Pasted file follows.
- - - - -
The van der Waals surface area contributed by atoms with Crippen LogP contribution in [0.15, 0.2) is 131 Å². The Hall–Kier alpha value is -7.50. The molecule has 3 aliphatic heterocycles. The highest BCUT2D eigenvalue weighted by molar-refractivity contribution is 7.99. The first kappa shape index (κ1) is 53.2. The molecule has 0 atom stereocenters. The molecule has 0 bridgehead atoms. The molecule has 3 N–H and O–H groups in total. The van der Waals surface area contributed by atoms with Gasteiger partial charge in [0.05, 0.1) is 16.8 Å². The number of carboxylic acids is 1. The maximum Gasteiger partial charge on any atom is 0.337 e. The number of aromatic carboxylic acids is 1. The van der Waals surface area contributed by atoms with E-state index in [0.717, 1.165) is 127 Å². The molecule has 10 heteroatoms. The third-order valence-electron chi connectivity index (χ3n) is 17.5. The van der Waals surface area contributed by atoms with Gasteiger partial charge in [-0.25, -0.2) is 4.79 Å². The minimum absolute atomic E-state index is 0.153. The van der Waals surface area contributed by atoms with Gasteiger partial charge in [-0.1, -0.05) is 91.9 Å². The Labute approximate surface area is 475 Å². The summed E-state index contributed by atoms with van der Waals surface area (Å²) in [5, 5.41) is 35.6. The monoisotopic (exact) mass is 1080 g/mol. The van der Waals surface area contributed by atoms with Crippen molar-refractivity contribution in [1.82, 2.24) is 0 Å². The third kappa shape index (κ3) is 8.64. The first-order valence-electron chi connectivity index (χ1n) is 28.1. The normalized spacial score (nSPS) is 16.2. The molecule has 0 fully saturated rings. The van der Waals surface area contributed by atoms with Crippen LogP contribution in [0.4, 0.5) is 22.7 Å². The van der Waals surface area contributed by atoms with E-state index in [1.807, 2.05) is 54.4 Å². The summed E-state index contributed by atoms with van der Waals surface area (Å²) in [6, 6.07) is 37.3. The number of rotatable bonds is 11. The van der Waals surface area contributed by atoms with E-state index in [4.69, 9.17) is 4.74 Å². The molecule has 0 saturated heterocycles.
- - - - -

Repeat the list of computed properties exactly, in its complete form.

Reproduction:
The van der Waals surface area contributed by atoms with Crippen LogP contribution in [0.15, 0.2) is 131 Å². The Hall–Kier alpha value is -7.50. The molecule has 3 aliphatic heterocycles. The highest BCUT2D eigenvalue weighted by molar-refractivity contribution is 7.99. The first kappa shape index (κ1) is 53.2. The molecule has 0 atom stereocenters. The molecule has 0 bridgehead atoms. The molecule has 3 N–H and O–H groups in total. The van der Waals surface area contributed by atoms with Gasteiger partial charge in [0.05, 0.1) is 16.8 Å². The number of carboxylic acids is 1. The maximum Gasteiger partial charge on any atom is 0.337 e. The number of aromatic carboxylic acids is 1. The van der Waals surface area contributed by atoms with E-state index in [0.717, 1.165) is 127 Å². The molecule has 10 heteroatoms. The third-order valence-electron chi connectivity index (χ3n) is 17.5. The van der Waals surface area contributed by atoms with Gasteiger partial charge in [-0.25, -0.2) is 4.79 Å². The minimum absolute atomic E-state index is 0.153. The van der Waals surface area contributed by atoms with Gasteiger partial charge in [-0.1, -0.05) is 91.9 Å². The Labute approximate surface area is 475 Å². The summed E-state index contributed by atoms with van der Waals surface area (Å²) in [5, 5.41) is 35.6. The monoisotopic (exact) mass is 1080 g/mol. The van der Waals surface area contributed by atoms with Crippen molar-refractivity contribution in [1.82, 2.24) is 0 Å². The third kappa shape index (κ3) is 8.64. The first-order valence-electron chi connectivity index (χ1n) is 28.1. The normalized spacial score (nSPS) is 16.2. The molecule has 0 fully saturated rings. The van der Waals surface area contributed by atoms with Crippen LogP contribution in [0.4, 0.5) is 22.7 Å². The van der Waals surface area contributed by atoms with E-state index in [1.807, 2.05) is 54.4 Å². The summed E-state index contributed by atoms with van der Waals surface area (Å²) in [6, 6.07) is 37.3. The number of rotatable bonds is 11. The van der Waals surface area contributed by atoms with E-state index in [4.69, 9.17) is 4.74 Å². The molecule has 0 saturated heterocycles.